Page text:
Alternative materials for countertops
We are in the design phase of an addition on our 50-year-old
brick Cape Cod house in Falls Church, VA. It will include a new
kitchen, master bath, and later a deck. My plan is to use Corian
countertops, but I'm wondering if there is a recycled material available
I should consider? Ideally, it should be something easy to clean
and attractive, not wildly expensive, and yet holds up well. It
doesn't have to be "natural" material—I know granite
is natural, but it's too cold to the touch for me.
When Corian first came out, I received factory training on
its installation. Corian is beautiful when installed, but it's expensive
and requires a factory-trained installer. Another (similar) product
is SwanStone by the Swan Corporation, which also requires installation
by a professional. Their price could be one-third or one-half less
than Corian according to Swan Corporation. However, complications
of installation and your choice of edging design can affect this
The new trend is exposed aggregate. It's earth-friendly because
it's the sum of "minerals and natural substance." If you
wish, you can add designs and patterns into the concrete surface.
This product is very dense; if you occasionally drop glasses, cups,
plates, etc., be prepared to replace them because they will surely
Installed, the product is either 1.5" or 2" thick. Some
companies offer up to 24 colors. Sample colors can range from $25
to $50 with custom colors running $75 and up. Prices can be around
$65 to $125 per sq. ft., which includes a beveled edge for 1.5".
These prices, of course, depend on the contractor. There will be
extra charges for an undermount sink cutout, drainboards, edge details,
patterns, backsplashes, and a concrete single-basin sink. Installation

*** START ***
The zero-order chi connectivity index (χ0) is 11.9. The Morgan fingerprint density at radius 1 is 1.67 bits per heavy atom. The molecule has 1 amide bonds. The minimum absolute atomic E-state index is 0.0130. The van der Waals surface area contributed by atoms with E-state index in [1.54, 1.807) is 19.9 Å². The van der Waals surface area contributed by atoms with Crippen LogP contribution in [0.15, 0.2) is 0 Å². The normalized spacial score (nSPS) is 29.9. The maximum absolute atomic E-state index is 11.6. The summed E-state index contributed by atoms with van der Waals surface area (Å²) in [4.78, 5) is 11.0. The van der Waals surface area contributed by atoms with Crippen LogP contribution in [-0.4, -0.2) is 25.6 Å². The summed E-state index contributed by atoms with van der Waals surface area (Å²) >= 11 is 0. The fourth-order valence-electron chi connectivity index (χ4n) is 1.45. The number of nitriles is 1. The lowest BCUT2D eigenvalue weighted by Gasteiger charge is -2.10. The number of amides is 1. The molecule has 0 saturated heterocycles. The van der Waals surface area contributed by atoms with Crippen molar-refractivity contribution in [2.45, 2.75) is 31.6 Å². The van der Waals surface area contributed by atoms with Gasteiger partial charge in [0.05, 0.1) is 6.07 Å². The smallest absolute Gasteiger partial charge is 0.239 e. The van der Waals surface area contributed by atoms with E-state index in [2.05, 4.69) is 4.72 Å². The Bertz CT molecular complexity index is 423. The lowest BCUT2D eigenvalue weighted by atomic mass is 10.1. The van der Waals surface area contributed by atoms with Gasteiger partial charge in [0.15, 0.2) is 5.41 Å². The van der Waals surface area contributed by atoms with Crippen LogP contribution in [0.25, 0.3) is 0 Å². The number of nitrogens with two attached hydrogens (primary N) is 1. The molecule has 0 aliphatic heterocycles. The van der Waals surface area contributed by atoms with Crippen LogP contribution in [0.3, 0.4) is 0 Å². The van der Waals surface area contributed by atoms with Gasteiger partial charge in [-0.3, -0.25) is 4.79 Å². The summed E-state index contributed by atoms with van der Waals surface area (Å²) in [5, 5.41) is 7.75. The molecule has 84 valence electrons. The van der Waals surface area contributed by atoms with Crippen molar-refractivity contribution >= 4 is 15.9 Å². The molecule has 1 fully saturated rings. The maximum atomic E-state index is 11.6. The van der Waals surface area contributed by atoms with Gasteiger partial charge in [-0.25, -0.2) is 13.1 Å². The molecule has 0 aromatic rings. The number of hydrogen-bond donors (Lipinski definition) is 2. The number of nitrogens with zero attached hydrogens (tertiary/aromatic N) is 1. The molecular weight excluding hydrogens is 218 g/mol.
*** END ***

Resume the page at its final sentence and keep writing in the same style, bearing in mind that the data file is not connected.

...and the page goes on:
of the countertop can run between $40 and $50 per hour, per person.
Countertops are either pre-cast or built on site. They also can
develop hairline cracks, the result of natural shrinkage of the
concrete. These cracks tend to be non-structural. However, these
imperfections are the appeal and character that customers are looking
for—the aged appearance that naturally occurs is preferred
over Corian or plastic laminate countertops. Of course, this is all based
on personal taste.
A third option would be to install glass tiles made from recycled
windshields. TerraGreen Ceramics created their product using a sophisticated
system called "glass fusion." This process combines recycled
glass and minerals to create an entirely new ceramics material with
a distinctive look and feel. The body of the tile contains over
55 to 58 percent waste glass, e.g., windows, mirrors, and post-consumer
glass (bottles, jars, container glass). The remaining tile body
is composed of select nonmetallic minerals, such as special clays,
feldspar, sand, and silica. The manufacturing process is designed
to have zero negative impact on the environment while providing
a non-toxic environment for employees and the surrounding community.
Because of the handwork involved during different phases of the
manufacturing process, these tiles exhibit their own personality
in the sense of color, texture, and shape—no two tiles are
exactly alike. This is even more noticeable in the TerraClassic
line due to the hand-rubbing technique applied to the surface of
each individual tile before firing. They make a great product for
countertop applications. Field tiles run about $7 to $16 sq. ft.,
depending on color. Bull-nose and outside corners run about $5 each.
The only way to really appreciate the beauty of these tiles is to
see and handle them yourself. This product not only helps our environment
but it gives you some unique handmade tiles with real character.
Good luck with your remodeling project! You've got your work cut
out for you as you research earth-friendly countertops. Contact
the manufacturers and ask for samples of their products so you can
get a feel for the product.
More information on SwanStone and TerraGreen Ceramics can be found
in my book Build Smarter with Alternative Materials. To order your copy, click here or click the purchase button below!
2002 LAF/C.R.S., Inc. All rights reserved.
Question answered by Leon A. Frechette. This question originated from greenhomebuilding.com.
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